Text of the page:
Radiant floor heating does not require ductwork but relies instead on heated fluid circulated through tubes usually in concrete or wood floors. The fluid heats the floor, which in turn acts as a giant radiator. A heat sources for a radiant floor system includes a high efficiency boiler, a geothermal heat pump, or a solar hot water heater.
A drawback to radiant floor heating is that it doesn’t offer air conditioning. In climates where winters are cold and summers hot, additional cooling may be required. While adding to cost, you can accomplish this by adding a ductless mini-split system. Originally intended as a retro-fit for older non-air-conditioned homes, they’re a good choice for cooling a radiant heated home.
Hot water accounts for about 13% of most people’s annual utility bill. Usually hot water is provided by an insulated tank fitted with a gas burner or electric heating elements. If going the traditional route, choose the highest efficiency units available. However, these are not your only choices.
If you live in an area with even a reasonable amount of sunshine, consider a solar hot water collector. This roof- or yard-mounted system circulates water or fluid through a panel where it’s warmed by the sun. The warmed fluid passes into an insulated storage tank where it can be drawn for use in radiant flooring or to heat drinking water. As a matter of health concern, drinking water usually doesn’t circulate through the collector directly; instead the heated water from the collector passes through a tank where it warms water used for drinking, bathing, and laundry.
You needn’t assume that cold climates rule out solar hot water. I recently spoke with a builder who recently installed a system and noted that it was delivering water at over 140 degrees on an overcast day when outside temperatures were 10 below zero and lower. However, cold-climate systems must be designed to prevent fluid freezing at night and on cold sunless days.
Tankless hot water systems skip storage of hot water and instead provide it only when needed. These wall-mounted gas units cost somewhat more than hot water heaters but eliminate the cost of continually maintaining a reservoir of hot water. When considering a tankless system, be sure to consider the amount of hot water you require. A household of four, all needing hot water at the same time can overpower a single system leaving someone to endure a cold shower. Multiple units or smaller dedicated units at the point of use eliminate this problem.
Appliances and lighting account for about 34 percent of a homeowner’s annual energy bill. As you plan your home, there are a number of ways you can reduce this amount. Start by making sure all of your appliances carry an EnergyStar label. Whenever possible, use task lighting rather than general overhead illumination. The new compact fluorescent light bulbs have much better lighting characteristics and lifespan than their earlier predecessors. If you gave up on these a decade ago, give them another shot. In most homes the refrigerator is the most energy-intensive appliance. Look for the highest efficiency refrigerator you can find. Units made today are far superior to those made even a few years ago.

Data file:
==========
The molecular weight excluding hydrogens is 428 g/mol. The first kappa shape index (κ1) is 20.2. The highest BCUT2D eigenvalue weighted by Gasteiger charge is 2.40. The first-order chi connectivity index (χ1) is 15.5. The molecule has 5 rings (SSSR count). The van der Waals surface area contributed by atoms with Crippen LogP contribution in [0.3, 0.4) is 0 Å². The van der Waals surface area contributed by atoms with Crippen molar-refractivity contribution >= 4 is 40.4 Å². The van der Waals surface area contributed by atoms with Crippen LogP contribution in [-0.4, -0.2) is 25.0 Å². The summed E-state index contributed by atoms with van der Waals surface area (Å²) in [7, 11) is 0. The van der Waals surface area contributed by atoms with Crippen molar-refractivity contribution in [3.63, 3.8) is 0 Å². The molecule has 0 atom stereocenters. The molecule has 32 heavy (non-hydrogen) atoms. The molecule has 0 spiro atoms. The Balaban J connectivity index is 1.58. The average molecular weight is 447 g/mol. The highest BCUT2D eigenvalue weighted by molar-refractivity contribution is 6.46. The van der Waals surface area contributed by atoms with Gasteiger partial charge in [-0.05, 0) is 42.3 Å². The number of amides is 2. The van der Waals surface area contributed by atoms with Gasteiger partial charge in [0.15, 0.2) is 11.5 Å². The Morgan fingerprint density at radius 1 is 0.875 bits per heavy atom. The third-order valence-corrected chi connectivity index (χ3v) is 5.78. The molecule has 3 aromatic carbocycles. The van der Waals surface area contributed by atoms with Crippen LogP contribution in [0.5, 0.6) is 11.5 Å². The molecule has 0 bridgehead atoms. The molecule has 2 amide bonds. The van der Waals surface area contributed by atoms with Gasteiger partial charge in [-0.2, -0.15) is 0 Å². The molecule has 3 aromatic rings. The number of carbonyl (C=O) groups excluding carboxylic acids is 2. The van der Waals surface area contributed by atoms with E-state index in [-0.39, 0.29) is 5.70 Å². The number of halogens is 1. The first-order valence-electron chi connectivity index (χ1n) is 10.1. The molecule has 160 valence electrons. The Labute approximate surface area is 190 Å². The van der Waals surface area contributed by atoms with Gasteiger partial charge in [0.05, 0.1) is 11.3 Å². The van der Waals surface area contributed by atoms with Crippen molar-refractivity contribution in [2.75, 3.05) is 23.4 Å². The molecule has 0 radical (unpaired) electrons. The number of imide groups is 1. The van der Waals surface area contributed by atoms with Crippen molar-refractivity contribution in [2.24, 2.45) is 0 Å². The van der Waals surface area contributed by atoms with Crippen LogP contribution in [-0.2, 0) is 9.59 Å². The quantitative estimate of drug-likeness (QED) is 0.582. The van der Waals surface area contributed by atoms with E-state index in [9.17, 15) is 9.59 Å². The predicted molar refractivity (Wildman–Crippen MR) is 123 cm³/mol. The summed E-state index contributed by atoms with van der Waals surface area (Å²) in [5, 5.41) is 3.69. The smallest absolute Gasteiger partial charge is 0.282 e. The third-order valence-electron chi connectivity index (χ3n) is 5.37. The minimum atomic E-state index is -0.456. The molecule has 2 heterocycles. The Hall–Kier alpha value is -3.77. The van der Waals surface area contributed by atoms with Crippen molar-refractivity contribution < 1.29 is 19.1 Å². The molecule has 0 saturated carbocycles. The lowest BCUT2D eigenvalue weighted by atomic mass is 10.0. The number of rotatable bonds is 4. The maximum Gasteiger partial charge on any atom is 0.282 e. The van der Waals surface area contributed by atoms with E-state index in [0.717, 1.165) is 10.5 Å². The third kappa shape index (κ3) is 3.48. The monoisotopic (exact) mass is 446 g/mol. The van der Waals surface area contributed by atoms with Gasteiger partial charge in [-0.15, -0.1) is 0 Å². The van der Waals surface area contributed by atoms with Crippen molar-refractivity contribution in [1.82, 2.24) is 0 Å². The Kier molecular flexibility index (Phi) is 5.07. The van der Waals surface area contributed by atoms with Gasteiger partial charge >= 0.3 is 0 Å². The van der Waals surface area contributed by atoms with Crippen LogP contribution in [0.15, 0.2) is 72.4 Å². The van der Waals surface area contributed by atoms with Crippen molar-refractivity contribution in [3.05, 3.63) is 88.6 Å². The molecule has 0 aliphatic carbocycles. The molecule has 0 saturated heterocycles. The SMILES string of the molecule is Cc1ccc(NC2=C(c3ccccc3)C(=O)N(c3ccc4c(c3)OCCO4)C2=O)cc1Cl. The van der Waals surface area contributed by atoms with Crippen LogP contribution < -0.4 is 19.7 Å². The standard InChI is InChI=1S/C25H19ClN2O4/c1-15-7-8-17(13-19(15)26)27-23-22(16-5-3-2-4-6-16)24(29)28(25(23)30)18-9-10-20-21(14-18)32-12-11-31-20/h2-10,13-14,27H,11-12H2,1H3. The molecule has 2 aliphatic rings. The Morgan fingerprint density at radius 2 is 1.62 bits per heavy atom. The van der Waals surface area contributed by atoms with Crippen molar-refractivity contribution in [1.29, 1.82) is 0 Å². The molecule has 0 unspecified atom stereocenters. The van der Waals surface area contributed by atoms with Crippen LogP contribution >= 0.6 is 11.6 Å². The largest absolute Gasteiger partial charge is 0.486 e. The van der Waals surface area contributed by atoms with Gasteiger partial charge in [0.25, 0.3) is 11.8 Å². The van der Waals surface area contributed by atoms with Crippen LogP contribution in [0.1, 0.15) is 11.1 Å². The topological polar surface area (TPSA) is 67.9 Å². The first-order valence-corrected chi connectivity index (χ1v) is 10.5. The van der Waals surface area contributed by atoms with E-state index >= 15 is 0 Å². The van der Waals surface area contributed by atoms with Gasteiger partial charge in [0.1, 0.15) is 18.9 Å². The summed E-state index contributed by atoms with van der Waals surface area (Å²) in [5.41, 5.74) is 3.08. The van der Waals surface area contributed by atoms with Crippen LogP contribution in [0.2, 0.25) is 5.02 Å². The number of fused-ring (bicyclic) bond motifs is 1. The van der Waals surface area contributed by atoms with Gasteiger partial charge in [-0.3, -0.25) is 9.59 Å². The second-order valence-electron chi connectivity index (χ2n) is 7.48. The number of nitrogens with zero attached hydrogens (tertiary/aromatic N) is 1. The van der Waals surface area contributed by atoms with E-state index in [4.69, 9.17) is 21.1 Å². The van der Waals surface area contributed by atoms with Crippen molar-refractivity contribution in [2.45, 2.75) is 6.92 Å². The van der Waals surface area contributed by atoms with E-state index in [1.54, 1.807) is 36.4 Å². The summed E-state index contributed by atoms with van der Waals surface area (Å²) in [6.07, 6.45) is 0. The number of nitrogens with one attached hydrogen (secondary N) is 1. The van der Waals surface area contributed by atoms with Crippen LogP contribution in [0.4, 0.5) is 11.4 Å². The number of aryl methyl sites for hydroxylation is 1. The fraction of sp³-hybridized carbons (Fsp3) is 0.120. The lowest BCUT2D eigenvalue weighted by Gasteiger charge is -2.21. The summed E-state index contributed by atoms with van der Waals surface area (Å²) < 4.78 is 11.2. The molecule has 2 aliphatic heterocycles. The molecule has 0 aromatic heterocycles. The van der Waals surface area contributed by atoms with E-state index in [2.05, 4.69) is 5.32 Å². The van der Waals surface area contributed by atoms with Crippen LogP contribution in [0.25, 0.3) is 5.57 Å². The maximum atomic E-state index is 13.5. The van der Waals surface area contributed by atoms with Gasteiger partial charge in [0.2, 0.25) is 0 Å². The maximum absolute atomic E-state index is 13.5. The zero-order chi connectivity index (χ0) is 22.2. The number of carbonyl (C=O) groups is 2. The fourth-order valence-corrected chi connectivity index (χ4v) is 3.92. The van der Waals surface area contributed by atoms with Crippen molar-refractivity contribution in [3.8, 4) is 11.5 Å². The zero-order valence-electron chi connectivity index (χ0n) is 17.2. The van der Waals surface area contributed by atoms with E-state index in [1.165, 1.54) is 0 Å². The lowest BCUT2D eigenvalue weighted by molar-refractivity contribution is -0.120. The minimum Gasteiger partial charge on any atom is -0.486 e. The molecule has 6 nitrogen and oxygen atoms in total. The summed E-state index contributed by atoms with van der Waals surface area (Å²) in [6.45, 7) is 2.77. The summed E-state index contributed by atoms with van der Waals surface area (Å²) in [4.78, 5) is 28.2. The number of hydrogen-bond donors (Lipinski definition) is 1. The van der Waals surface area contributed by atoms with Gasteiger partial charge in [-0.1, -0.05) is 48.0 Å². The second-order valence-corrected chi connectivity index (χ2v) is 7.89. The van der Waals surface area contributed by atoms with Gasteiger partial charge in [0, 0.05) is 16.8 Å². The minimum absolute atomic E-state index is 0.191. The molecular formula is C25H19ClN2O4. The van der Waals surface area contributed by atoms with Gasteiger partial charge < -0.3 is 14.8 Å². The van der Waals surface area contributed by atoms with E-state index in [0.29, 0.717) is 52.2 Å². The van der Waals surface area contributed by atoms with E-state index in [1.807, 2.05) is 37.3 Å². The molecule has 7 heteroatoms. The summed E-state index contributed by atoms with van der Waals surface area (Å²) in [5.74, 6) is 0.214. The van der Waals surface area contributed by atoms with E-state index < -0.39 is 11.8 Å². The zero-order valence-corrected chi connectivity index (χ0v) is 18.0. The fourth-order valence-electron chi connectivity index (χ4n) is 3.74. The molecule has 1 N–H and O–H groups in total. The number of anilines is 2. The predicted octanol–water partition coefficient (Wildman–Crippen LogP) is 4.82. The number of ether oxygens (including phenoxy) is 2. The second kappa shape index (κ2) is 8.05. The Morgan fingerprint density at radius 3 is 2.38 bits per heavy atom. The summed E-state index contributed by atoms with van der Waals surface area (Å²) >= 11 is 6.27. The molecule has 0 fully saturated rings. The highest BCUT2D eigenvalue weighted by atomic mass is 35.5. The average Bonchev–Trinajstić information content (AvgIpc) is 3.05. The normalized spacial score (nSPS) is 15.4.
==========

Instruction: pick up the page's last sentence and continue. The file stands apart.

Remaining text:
When it comes to sealing your home, log homes are in a special category. Because the joints between logs offer an opportunity for serious air leakage, it’s especially important to follow the manufacturer’s sealing instructions carefully. Even when not called for in construction manuals, sealing horizontal log joints and corners with caulk or chinking on both the outside and inside generally results in much better energy performance.
A sure way to tell whether your home would benefit from additional sealing is have a blower door test conducted. This test measures the amount of air moving between the inside and outside of your house. It can identify trouble spots or indicate whether overall sealing is needed.
As a final step in building energy efficiency into your log home, make sure construction details such as overhangs and insulation details are included in your construction documents. Unless instructed otherwise most builders follow the rule of “the quicker and easier, the better.” Make sure they have a way of knowing what you have spent considerable time investigating. Study an example of your log provider’s construction documents and ask them to add details for insulation and overhangs if necessary.
Energy efficiency has become a buzzword in home design recently and it promises only to become more so. This is actually a good thing not only because it conserves precious resources and reduces pollution, but because it can also save you money. With the growing concern over energy, you don’t have to go it alone. A variety of businesses and agencies are now offering help ranging from advice to rebates on certain types of systems. Check these resources as a starting point on you journey to a comfortable, energy-efficient log home.
Energy efficiency resources
>Rebates and incentives: www.dsireusa.org
General information: www.eere.energy.gov/consumer/your_home
Radiant floor systems: www.radiantdesigninstitute.com
Solar and renewable energy: www.ases.org